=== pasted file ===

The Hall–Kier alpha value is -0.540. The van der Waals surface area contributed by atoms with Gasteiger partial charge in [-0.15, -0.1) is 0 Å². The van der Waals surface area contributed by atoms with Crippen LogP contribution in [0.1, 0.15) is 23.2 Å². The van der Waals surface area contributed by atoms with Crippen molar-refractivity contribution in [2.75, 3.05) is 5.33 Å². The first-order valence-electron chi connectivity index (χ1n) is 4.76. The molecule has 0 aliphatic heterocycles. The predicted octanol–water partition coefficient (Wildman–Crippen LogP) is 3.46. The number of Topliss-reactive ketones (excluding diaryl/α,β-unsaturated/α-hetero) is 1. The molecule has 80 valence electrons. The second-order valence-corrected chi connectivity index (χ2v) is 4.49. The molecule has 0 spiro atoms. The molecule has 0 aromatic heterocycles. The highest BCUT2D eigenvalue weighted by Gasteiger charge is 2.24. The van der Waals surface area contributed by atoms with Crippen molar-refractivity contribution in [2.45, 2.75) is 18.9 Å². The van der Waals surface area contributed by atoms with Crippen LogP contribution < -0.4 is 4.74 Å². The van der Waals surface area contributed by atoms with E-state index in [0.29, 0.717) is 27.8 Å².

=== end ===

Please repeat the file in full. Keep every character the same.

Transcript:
The Hall–Kier alpha value is -0.540. The van der Waals surface area contributed by atoms with Gasteiger partial charge in [-0.15, -0.1) is 0 Å². The van der Waals surface area contributed by atoms with Crippen LogP contribution in [0.1, 0.15) is 23.2 Å². The van der Waals surface area contributed by atoms with Crippen molar-refractivity contribution in [2.75, 3.05) is 5.33 Å². The first-order valence-electron chi connectivity index (χ1n) is 4.76. The molecule has 0 aliphatic heterocycles. The predicted octanol–water partition coefficient (Wildman–Crippen LogP) is 3.46. The number of Topliss-reactive ketones (excluding diaryl/α,β-unsaturated/α-hetero) is 1. The molecule has 80 valence electrons. The second-order valence-corrected chi connectivity index (χ2v) is 4.49. The molecule has 0 spiro atoms. The molecule has 0 aromatic heterocycles. The highest BCUT2D eigenvalue weighted by Gasteiger charge is 2.24. The van der Waals surface area contributed by atoms with Crippen molar-refractivity contribution in [2.45, 2.75) is 18.9 Å². The van der Waals surface area contributed by atoms with Crippen LogP contribution < -0.4 is 4.74 Å². The van der Waals surface area contributed by atoms with E-state index in [0.29, 0.717) is 27.8 Å².